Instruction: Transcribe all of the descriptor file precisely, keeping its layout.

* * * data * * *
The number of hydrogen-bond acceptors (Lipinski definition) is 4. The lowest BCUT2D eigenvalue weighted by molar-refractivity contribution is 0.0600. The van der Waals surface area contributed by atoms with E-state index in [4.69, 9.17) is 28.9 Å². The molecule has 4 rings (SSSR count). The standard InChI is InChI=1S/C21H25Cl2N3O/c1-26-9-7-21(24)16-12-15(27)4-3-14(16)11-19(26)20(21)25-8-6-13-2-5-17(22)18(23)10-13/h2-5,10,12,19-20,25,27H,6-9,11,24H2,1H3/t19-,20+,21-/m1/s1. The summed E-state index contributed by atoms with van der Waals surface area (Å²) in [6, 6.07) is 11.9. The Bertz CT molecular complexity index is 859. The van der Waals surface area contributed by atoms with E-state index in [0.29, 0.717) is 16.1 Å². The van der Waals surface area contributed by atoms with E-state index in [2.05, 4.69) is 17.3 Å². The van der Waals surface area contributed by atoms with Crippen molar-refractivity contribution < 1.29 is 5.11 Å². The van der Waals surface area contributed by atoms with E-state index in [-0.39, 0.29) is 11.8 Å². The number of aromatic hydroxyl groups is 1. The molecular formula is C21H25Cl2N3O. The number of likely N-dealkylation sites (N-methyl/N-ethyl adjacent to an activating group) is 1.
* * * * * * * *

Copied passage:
The number of hydrogen-bond acceptors (Lipinski definition) is 4. The lowest BCUT2D eigenvalue weighted by molar-refractivity contribution is 0.0600. The van der Waals surface area contributed by atoms with E-state index in [4.69, 9.17) is 28.9 Å². The molecule has 4 rings (SSSR count). The standard InChI is InChI=1S/C21H25Cl2N3O/c1-26-9-7-21(24)16-12-15(27)4-3-14(16)11-19(26)20(21)25-8-6-13-2-5-17(22)18(23)10-13/h2-5,10,12,19-20,25,27H,6-9,11,24H2,1H3/t19-,20+,21-/m1/s1. The summed E-state index contributed by atoms with van der Waals surface area (Å²) in [6, 6.07) is 11.9. The Bertz CT molecular complexity index is 859. The van der Waals surface area contributed by atoms with E-state index in [0.29, 0.717) is 16.1 Å². The van der Waals surface area contributed by atoms with E-state index in [2.05, 4.69) is 17.3 Å². The van der Waals surface area contributed by atoms with Crippen molar-refractivity contribution < 1.29 is 5.11 Å². The van der Waals surface area contributed by atoms with E-state index in [-0.39, 0.29) is 11.8 Å². The number of aromatic hydroxyl groups is 1. The molecular formula is C21H25Cl2N3O. The number of likely N-dealkylation sites (N-methyl/N-ethyl adjacent to an activating group) is 1.